Annapakshi–The mythical swan

Learn all about the mythical swan motif seen in textiles and art throughout India.

Chitra Balasubramaniam Jul 3, 2020 - 4 min read

Annapakshi–The mythical swan Primary Image

1. A stylized bird resting with its beak tucked into a wing. 2. Close-up motif of the border on a cotton saree from South India. 3. A pair of small antique brass lamps in the form of annapakshi. 4. The end or pallav portion of the saree where the border can be seen. The swan motif is Jacquard-woven at the end of the saree and throughout the entire border. PHOTOS BY CHITRA BALASUBRAMANIAM

Birds, animals, insects, and flowers all form part of the inspiration for textile motifs around the world, be it in embroidery, weaving, or other techniques. In India, the handloom, as we call multishaft looms, is used in large measure to weave sarees. A saree is a 6-yard unstitched fabric that is draped around the body and worn with a blouse. It is highly ornamented—it is not unusual for a saree to be covered in motifs on the body and around the border. Traditional Indian motifs are inspired by mythology, ancient literature, and folktales. One such motif is the annapakshi, a mythical swan.

The swan is a beautiful bird and has been depicted in countless fairy tales and drawings, not just in India but around the world. The annapakshi is not a swan in its truest sense. Its beak and contours are similar to those of a swan, but the wings have a more ethereal look, marking it as something more divine. It is the vehicle of the goddess of learning, Saraswati, who is often depicted as sitting atop a swan while playing a musical instrument.

Vishnu and Saraswati

An 18th century painting featuring the goddess Saraswati (upper right) riding the annapakshi while playing a flute. Photo Credit: Rao Madho Singh Museum Trust, City Palace, Kotah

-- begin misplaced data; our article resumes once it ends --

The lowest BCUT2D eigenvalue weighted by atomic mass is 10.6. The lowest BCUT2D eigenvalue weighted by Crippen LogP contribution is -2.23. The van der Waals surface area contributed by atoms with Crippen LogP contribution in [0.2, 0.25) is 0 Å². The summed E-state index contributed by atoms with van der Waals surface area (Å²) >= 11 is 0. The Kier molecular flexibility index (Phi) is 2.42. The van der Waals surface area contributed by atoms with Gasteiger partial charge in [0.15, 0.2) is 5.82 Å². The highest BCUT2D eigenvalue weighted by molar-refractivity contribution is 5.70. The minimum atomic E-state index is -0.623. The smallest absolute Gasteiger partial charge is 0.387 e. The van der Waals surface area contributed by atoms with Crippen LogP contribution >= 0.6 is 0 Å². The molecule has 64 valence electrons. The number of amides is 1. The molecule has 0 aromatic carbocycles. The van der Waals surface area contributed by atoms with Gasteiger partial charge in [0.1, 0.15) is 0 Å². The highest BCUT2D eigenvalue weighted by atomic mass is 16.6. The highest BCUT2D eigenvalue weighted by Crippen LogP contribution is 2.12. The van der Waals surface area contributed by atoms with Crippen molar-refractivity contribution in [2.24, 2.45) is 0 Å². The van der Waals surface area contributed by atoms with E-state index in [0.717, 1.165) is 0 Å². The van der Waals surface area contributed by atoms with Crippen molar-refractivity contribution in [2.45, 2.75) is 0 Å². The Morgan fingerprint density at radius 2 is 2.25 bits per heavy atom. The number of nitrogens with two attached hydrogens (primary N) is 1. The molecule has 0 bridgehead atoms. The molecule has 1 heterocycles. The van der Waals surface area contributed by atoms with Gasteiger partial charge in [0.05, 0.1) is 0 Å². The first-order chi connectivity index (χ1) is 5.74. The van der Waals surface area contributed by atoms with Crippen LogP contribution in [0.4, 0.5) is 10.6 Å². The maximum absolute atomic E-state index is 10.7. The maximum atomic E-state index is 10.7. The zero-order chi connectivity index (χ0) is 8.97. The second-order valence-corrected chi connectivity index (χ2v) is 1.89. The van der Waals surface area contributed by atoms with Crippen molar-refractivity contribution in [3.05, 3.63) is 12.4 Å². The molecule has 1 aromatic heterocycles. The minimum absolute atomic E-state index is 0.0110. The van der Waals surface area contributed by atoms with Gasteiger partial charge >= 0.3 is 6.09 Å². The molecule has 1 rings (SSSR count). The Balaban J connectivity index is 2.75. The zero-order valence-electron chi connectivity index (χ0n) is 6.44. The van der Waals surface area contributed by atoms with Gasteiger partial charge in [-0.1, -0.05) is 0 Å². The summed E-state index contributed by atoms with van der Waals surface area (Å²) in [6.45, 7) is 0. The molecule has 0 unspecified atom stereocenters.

Sometimes referred to as hamsa, the annapakshi has countless tales spun about it. In the love story of Nala and Damayanti, the swan plays a pivotal role in getting the two main characters to fall in love.

Another story describes these birds enjoying the summers in the cool environs of Mansarovar deep in the Himalayas. Indian mythology says the swan is bestowed with magical qualities, including the ability to separate out and consume the milk from a mixture of milk and water. The swan has caught the imagination of painters and poets alike, and stylized versions of it can be seen as woven motifs, carved on wood, and cast in metal lamps.

The annapakshi when drawn to perfection has a beautiful beak, stately wings, and a regal posture. The bird can be seen in different forms: stylized with a crown and floral feathers holding a leaf, proudly sitting with glorious wings, or standing upright. It is rarely woven with its wings spread out or in flight; rather, it is always sitting or swimming in an upright posture.

This same pose is seen in the tradition of kalamkari (handpainted or block-printed textiles) and woven on the borders of silk sarees. Sarees with annapakshi borders are considered especially auspicious and are bought for weddings and other important occasions. Weavers in Kanchipuram who weave elaborate sarees known as kanjeevaram make prolific use of the swan motif.

When woven in silk, the annapakshi is usually embroidered in a gold thread known as zari, giving the saree a regal look. Silken sarees in India are known for the use of contrast colors, and the swan motif in zari adds to the elegance of the border. For sarees woven in cotton, the swan motifs are also embroidered in cotton.

Whether woven into ancient stories or elaborate silk sarees, the divine annapakshi swan remains one of the most beloved traditional Indian motifs.

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